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Discussion Starter · #1 ·

On the face of it, this might seem a silly ""˜post' but I really am uncertain about the Stop/Start technology in my new Sportage. No problems with it working, it works exactly as described and, in the long term, should cut fuel consumption by up to 12%. My concern is the wear and tear on the whole ""˜starter motor system' motor gear and engine flywheel. I would think that should the starter motor wear out after 5 years ( equivalent to at least 10 years normal engine starting) then Kia would probably class this as ""˜the wearing out of a normal service item' and not replace it under warranty. This could be an even more expensive repair if the flywheel gearing is also worn. Basically, I cannot see how the starter motor will last unless it is specifically designed and specially engineered to withstand such increased use.Am I being overly pessimistic? Any techno's out there who can reassure me about either the Kia engineering or warranty?Anyone any experience of the longevity of such systems? Thanks!
 

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In my BMWit lasted about 5 minutes - after which I turned it off permanently !!!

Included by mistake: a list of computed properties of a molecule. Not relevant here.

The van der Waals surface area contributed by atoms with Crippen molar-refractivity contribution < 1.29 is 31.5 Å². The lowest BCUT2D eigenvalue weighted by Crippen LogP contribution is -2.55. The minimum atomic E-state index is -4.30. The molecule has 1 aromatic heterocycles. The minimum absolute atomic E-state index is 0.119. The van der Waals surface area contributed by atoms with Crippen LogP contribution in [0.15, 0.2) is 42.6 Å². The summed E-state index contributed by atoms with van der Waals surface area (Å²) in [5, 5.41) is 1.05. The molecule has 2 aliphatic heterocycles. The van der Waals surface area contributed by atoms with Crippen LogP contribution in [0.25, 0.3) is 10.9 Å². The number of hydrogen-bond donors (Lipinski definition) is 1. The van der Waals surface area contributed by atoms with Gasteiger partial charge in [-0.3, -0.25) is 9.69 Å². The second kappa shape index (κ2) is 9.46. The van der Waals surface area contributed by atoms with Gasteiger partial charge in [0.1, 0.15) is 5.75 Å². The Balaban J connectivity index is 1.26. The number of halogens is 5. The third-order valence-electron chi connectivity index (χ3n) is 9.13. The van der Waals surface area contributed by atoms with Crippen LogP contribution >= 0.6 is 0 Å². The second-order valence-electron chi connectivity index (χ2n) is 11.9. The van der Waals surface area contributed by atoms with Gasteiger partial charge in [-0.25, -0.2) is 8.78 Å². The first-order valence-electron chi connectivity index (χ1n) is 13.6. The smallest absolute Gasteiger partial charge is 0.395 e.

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Discussion Starter · #3 ·
Thanks 'Belgrave' that's pretty much what I am doing, several friends have this Stop/Start technology in their cars and they all switch it off! Would like to think it would save fuel AND the starter system would last at least 7-8 years though!
 

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Hi Geoff9309 From Cockney Sparrow
Just got a17Crdi ECO and yesliving London I think the same as you, that extra ware & tear on
thesystemas you can imagine my car isstopping & starting every 2 yards in the rush hour and
not much better after that so I turnmine off. My old picasso never had it and that was 1900Hp
diesilso hopeing my fuel bills will be about the same asits newer designe engine will post again
in a few months
 

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Makes you wonder why car makers don't just run the engines on 2 cylinders. With lightweight flywheels, hill assist, more accurately balanced crankshafts and electronic fuel injection (coupled with variable valve timing) the second the engine senses it's not under load it could just use minimal amounts of fuel to keep the engine spinning..that way it would save fuel even when your moving too and not put extra forces into the crank.
Eg when your pulling away in traffic but are going so slow you can't fully take your foot from the clutch.
It's no different than taking your foot off the throttle while in gear with the clutch out because engines don't use fuel then either
 
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